New Westminster needs to prioritize homelessness just as Vancouver has. We have a homelessness coalition and strategy, but there are still far too many people living on the streets or in substandard conditions here. I am hopeful that our lone new councillor Jaimie McEvoy will bring his passion for this issue to city hall and continue to advocate on behalf of the marginalized there, just as he has as project coordinator at Shiloh’s Hospitality Project .
While we’re on the topic of homelessness and poverty, I wanted to remind everyone to take some time to donate to organizations that help alleviate this suffering while we celebrate during the holidays. New Westminster’s Food Bank is administered at Shiloh, and you can donate there or online. The Food Bank says it can stretch $1 into $3 through bulk buying and supplier relationships, so it’s worthwhile donating even small amounts of cash instead of cans. Or, support Union Gospel Mission’s annual Christmas dinner: $32.90 will feed and care for 10 people in our community this Christmas.
CBC reports $100,000 worth of damage to the Salvation Army thrift store on Columbia St., though thankfully no one was injured.
The Surrey Leader reports that New Westminster’s Brad Ross has provoked a testy bit of back-and-forth between provincial transportation minister Kevin Falcon and Delta city council. Ross commutes to Delta, facing a regular bottleneck at Highway 91 and 72 Ave.
New Westminster resident Brad Ross, who makes regular trips across the [Alex Fraser] bridge, wrote Falcon to ask if there were plans to build an overpass.
According to the minister’s written reply, the traffic lights are still there because Delta “strongly favoured an alternate and more costly configuration, and we were unable to reach agreement.”
Ross forwarded the response to Delta council last week.
There was supposed to be money for improvements to the intersection in 2003, courtesy of a federal-provincial Border Infrastructure Program.
The Falcon letter also said a full intersection was “not viable as part of the project, due to the close proximity of Burns Bog.”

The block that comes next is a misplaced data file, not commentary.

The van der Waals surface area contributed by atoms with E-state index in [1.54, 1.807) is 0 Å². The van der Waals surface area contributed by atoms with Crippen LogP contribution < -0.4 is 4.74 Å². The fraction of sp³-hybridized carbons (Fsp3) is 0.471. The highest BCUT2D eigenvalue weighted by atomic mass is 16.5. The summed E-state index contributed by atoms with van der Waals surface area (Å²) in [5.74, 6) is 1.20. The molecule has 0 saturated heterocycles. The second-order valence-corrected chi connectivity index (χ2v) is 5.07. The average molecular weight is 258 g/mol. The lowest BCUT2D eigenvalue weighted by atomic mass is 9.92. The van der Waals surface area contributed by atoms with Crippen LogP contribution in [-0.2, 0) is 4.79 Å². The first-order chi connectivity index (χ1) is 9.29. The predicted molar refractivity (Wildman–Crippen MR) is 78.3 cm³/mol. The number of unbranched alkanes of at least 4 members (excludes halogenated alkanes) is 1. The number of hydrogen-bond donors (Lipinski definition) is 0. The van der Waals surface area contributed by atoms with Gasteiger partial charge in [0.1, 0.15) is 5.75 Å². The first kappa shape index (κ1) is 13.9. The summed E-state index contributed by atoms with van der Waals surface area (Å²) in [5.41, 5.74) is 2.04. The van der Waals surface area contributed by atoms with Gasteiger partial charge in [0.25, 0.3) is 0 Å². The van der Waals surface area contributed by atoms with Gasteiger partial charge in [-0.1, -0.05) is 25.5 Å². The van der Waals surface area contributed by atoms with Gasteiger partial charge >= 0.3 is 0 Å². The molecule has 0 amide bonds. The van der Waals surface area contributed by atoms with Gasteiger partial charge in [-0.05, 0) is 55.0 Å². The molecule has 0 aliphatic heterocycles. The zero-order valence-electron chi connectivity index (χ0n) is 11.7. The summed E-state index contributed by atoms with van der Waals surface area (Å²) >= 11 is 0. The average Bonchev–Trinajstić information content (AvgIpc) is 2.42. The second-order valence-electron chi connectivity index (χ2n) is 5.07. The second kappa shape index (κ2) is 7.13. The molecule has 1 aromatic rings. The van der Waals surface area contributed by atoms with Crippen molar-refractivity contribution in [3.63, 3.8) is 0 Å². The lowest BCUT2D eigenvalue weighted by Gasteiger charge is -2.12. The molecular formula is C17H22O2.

Coun. Scott Hamilton scoffed at the comment.
“The minister is talking through his hat,” Hamilton said, noting the land is privately owned and not part of the bog conservancy.
“They (the program) just ran out of money.”
So there you go, if you too share Ross’ commute and wondered what the issue was at Hwy 91 and 72nd … it appears to be a political bottleneck as well as a daily traffic headache.
In a recent Globe & Mail column, Vancouver-based HGTV designer Kelly Deck draws on the example of a New Westminster friend’s home to illustrate dos and don’ts of guest room decor :
For seven years, Gillian has been ceaselessly redecorating the interior of her New Westminster home. Last Sunday, we ascended a narrow fir staircase to a room where Gillian has created a warm and romantic retreat for the guests she and Michael are expecting this holiday season. As is her habit, the room is a clever blend of old and new, with a general air of welcome.
As I drove home that afternoon, I thought about why Gillian’s guest room felt right and well thought out, while those in many other homes (ones by designers included) often feel wrong. I think she’s got a few easy do’s and don’ts for us.
Sounds very Queen’s Park to me! Seriously though, I do think that many homes here in New West aspire to that “clever blend of old and new, with a general air of welcome.” Deck never says that her friend Gillian owns a heritage home, but the “narrow fir staircase” and the aim to blend old with new hints at it.
For those who are wondering, the tips in the article include:
- Give guests room to store their junk
- Don’t be too feminine
- Buy good sheets
- Smash that cheap ceiling light
- Don’t skip the window finishes
- Resist putting family photos on the wall
- Remember the thoughtful touches
From the photo with the article, this is indeed a stellar example of a guest room. Gillian from New West has even framed a collection of cheeky poems as the wall art! Kudos to Gillian. Wonder what other gems local decorating divas have concocted …